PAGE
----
• Proverbs 16:24 “Gracious words are like a honeycomb, sweetness to the soul and health to the body.”
  • Proverbs 18:21: “Death and life are in the power of the tongue…”
  • Proverbs 21:23 “Whoever keeps his mouth and his tongue keeps himself out of trouble.”
  • Matthew 12:36 “On the day of judgment people will give account for every careless word they speak…”
  • Matthew 12:37 “By your words you will be justified, and by your words you will be condemned.”
  • Matthew 15:18 “What comes out of the mouth proceeds from the heart…”
  • Ephesians 4:29 “Let no corrupting talk come out of your mouths, but only such as is good for building up, as fits the occasion, that it may give grace to those who hear.”
  • Colossians 4:6  “Let your speech always be gracious, seasoned with salt…”
  • James 1:26 “If anyone thinks he is religious and does not bridle his tongue but deceives his heart, this person’s religion is worthless.”

What would happen if we applied these verses to our lives and to our relationships?

Let’s try it and find out!


 
We Have Not Loved Well

We are to love well. Jesus said love would be the mark of His followers—love for each other and even love for their enemies.

But we have not loved well.

For 2,000 years, believers have bickered and fought with each other. Splitting hairs and splitting churches over minor disagreements and going to war over major ones.

And we’ve behaved even worse with those outside the faith. We’ve judged unbelievers when they behave like unbelievers. We criticize those who are different from us. Different social backgrounds from ours. Different ethnic heritages. And especially, different sins.

We’ve concluded that if someone’s sins are different from ours, their sin is worse. We create hierarchies of sin, with ours on the bottom rung of severity and theirs at the top.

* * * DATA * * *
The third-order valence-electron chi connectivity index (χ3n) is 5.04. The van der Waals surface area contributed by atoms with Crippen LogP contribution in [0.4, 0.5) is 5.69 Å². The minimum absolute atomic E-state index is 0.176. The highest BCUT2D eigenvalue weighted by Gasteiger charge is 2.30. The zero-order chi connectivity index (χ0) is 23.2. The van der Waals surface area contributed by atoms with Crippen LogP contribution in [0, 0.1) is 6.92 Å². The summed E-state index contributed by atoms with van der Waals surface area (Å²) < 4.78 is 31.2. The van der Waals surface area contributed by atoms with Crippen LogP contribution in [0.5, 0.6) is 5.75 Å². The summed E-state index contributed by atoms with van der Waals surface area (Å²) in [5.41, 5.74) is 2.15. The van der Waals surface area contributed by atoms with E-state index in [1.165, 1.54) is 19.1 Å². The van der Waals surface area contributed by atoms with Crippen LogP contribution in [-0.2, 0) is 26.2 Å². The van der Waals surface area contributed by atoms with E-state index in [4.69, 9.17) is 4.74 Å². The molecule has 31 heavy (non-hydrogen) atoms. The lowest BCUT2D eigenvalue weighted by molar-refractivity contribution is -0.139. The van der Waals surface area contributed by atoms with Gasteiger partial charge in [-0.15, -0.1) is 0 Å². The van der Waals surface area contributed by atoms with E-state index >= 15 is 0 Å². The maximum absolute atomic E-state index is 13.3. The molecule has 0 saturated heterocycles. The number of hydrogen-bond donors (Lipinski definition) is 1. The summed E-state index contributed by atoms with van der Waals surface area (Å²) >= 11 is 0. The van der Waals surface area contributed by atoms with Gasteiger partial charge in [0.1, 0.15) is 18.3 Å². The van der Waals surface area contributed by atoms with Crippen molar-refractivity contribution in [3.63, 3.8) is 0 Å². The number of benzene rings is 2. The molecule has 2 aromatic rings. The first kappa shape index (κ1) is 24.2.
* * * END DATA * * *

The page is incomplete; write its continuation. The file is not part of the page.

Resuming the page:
Instead of taking a stand against injustice, we’ve sat on the sidelines, allowing the world to fight for the rights of the downtrodden.

And then along came a godly man who spoke truth and stood for righteousness. Dr. Martin Luther King, Jr., who called people to non-violent protests of unrighteous laws. Who called believers out in one of the saddest commentaries on the body of Christ.

In 1963, Dr. King said, “At 11:00 on Sunday morning…we stand at the most segregated hour in this nation.” While we may have made strides in this area, more than 50 years later many Christians still worship God with people who look and act like themselves—racially, socially, economically, and politically.

This year, our nation celebrates the birthday of Martin Luther King, Jr. on January 21. In honor of MLK day, let’s consider some of his oft-repeated quotes. Quotes that spur Christians to live out their faith and testimony both inside and outside the body of Christ.

Quotes such as:

  • “Darkness cannot drive out darkness; only light can do that. Hate cannot drive out hate; only love can do that.”
  • “Injustice anywhere is a threat to justice everywhere.”
  • “The time is always right to do what is right.”
  • “The ultimate measure of a man is not where he stands in moments of comfort and convenience, but where he stands at times of challenge and controversy.”
  • “We must learn to live together as brothers or perish together as fools.”
  • “Faith is taking the first step even when you don’t see the whole staircase.”

Whether or not the body of Christ has loved well in the past, there’s always room for improvement. God’s Word has quite a bit to say on this subject, including these verses:

  • “Love your enemies and pray for those who persecute you” (Matthew 5:44 ESV).
  • “By this all people will know that you are my disciples, if you have love for one another” (John 13:35 ESV).
  • “With all humility and gentleness, with patience, bearing with one another in love, eager to maintain the unity of the Spirit in the bond of peace” (Ephesians 4:2-3 ESV).
  • “And above all these put on love, which binds everything together in perfect harmony” (Colossians 3:14).
  • “If anyone says, “I love God,” and hates his brother, he is a liar; for he who does not love his brother whom he has seen cannot love God whom he has not seen” (I John 4:20 ESV).

Someday in eternity, we will all stand before the throne of God, praising Him for who He is and thanking Him for who we are: redeemed people from every tribe, language, and nation. Until that day, we still have many friends to make…and to love well.